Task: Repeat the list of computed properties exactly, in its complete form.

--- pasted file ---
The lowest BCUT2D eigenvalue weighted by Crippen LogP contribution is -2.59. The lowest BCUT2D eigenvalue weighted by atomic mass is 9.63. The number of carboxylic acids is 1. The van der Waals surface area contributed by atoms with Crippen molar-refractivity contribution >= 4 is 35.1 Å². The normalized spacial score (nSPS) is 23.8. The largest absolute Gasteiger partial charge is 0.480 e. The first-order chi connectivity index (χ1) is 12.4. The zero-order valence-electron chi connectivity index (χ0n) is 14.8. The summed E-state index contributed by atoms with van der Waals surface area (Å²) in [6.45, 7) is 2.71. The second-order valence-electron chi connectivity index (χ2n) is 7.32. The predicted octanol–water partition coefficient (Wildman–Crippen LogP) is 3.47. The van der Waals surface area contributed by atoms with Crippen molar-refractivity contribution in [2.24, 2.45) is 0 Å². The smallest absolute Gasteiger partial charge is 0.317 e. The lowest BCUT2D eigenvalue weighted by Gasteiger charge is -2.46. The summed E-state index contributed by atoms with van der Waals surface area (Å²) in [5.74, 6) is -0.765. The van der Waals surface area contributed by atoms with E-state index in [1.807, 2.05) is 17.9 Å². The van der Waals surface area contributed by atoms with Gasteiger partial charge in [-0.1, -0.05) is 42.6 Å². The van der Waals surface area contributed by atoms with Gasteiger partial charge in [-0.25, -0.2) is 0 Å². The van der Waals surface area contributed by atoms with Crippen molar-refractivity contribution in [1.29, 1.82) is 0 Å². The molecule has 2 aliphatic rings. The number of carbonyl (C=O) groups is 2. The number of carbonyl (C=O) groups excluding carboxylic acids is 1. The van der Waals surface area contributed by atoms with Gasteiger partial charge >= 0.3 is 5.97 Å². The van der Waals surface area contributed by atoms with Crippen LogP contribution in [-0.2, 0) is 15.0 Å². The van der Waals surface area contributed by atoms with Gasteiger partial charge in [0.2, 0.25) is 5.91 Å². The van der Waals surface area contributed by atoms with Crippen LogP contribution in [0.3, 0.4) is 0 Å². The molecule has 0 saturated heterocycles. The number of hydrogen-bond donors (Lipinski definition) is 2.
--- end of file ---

The lowest BCUT2D eigenvalue weighted by Crippen LogP contribution is -2.59. The lowest BCUT2D eigenvalue weighted by atomic mass is 9.63. The number of carboxylic acids is 1. The van der Waals surface area contributed by atoms with Crippen molar-refractivity contribution >= 4 is 35.1 Å². The normalized spacial score (nSPS) is 23.8. The largest absolute Gasteiger partial charge is 0.480 e. The first-order chi connectivity index (χ1) is 12.4. The zero-order valence-electron chi connectivity index (χ0n) is 14.8. The summed E-state index contributed by atoms with van der Waals surface area (Å²) in [6.45, 7) is 2.71. The second-order valence-electron chi connectivity index (χ2n) is 7.32. The predicted octanol–water partition coefficient (Wildman–Crippen LogP) is 3.47. The van der Waals surface area contributed by atoms with Crippen molar-refractivity contribution in [2.24, 2.45) is 0 Å². The smallest absolute Gasteiger partial charge is 0.317 e. The lowest BCUT2D eigenvalue weighted by Gasteiger charge is -2.46. The summed E-state index contributed by atoms with van der Waals surface area (Å²) in [5.74, 6) is -0.765. The van der Waals surface area contributed by atoms with E-state index in [1.807, 2.05) is 17.9 Å². The van der Waals surface area contributed by atoms with Gasteiger partial charge in [-0.1, -0.05) is 42.6 Å². The van der Waals surface area contributed by atoms with Gasteiger partial charge in [-0.25, -0.2) is 0 Å². The van der Waals surface area contributed by atoms with Crippen molar-refractivity contribution in [1.29, 1.82) is 0 Å². The molecule has 2 aliphatic rings. The number of carbonyl (C=O) groups is 2. The number of carbonyl (C=O) groups excluding carboxylic acids is 1. The van der Waals surface area contributed by atoms with Gasteiger partial charge >= 0.3 is 5.97 Å². The van der Waals surface area contributed by atoms with Crippen LogP contribution in [-0.2, 0) is 15.0 Å². The van der Waals surface area contributed by atoms with Gasteiger partial charge in [0.2, 0.25) is 5.91 Å². The van der Waals surface area contributed by atoms with Crippen LogP contribution in [0.3, 0.4) is 0 Å². The molecule has 0 saturated heterocycles. The number of hydrogen-bond donors (Lipinski definition) is 2.